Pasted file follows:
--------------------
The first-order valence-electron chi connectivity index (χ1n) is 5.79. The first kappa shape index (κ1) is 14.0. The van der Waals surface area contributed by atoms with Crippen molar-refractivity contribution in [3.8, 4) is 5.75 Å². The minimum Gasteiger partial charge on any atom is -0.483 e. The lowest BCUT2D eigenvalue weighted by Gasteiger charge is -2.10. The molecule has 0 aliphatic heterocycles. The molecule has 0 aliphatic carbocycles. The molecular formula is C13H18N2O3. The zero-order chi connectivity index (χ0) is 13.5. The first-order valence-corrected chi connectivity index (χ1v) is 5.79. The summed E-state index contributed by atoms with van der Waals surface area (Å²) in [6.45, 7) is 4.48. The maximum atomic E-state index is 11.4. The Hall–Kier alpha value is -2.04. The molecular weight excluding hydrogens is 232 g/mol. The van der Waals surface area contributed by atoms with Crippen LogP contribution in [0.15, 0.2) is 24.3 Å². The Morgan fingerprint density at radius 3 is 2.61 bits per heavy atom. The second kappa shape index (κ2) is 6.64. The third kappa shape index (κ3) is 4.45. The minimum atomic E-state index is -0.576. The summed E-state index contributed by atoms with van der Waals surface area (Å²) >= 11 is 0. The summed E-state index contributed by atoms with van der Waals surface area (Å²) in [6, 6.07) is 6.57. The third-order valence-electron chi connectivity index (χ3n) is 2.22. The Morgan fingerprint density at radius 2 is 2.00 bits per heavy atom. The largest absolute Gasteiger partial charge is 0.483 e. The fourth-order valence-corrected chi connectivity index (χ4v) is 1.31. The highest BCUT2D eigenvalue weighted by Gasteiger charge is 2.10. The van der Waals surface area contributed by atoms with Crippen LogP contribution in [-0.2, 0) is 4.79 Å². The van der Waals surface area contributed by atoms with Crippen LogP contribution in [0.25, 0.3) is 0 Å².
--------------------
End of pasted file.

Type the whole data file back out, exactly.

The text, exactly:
The first-order valence-electron chi connectivity index (χ1n) is 5.79. The first kappa shape index (κ1) is 14.0. The van der Waals surface area contributed by atoms with Crippen molar-refractivity contribution in [3.8, 4) is 5.75 Å². The minimum Gasteiger partial charge on any atom is -0.483 e. The lowest BCUT2D eigenvalue weighted by Gasteiger charge is -2.10. The molecule has 0 aliphatic heterocycles. The molecule has 0 aliphatic carbocycles. The molecular formula is C13H18N2O3. The zero-order chi connectivity index (χ0) is 13.5. The first-order valence-corrected chi connectivity index (χ1v) is 5.79. The summed E-state index contributed by atoms with van der Waals surface area (Å²) in [6.45, 7) is 4.48. The maximum atomic E-state index is 11.4. The Hall–Kier alpha value is -2.04. The molecular weight excluding hydrogens is 232 g/mol. The van der Waals surface area contributed by atoms with Crippen LogP contribution in [0.15, 0.2) is 24.3 Å². The Morgan fingerprint density at radius 3 is 2.61 bits per heavy atom. The second kappa shape index (κ2) is 6.64. The third kappa shape index (κ3) is 4.45. The minimum atomic E-state index is -0.576. The summed E-state index contributed by atoms with van der Waals surface area (Å²) >= 11 is 0. The summed E-state index contributed by atoms with van der Waals surface area (Å²) in [6, 6.07) is 6.57. The third-order valence-electron chi connectivity index (χ3n) is 2.22. The Morgan fingerprint density at radius 2 is 2.00 bits per heavy atom. The largest absolute Gasteiger partial charge is 0.483 e. The fourth-order valence-corrected chi connectivity index (χ4v) is 1.31. The highest BCUT2D eigenvalue weighted by Gasteiger charge is 2.10. The van der Waals surface area contributed by atoms with Crippen LogP contribution in [-0.2, 0) is 4.79 Å². The van der Waals surface area contributed by atoms with Crippen LogP contribution in [0.25, 0.3) is 0 Å².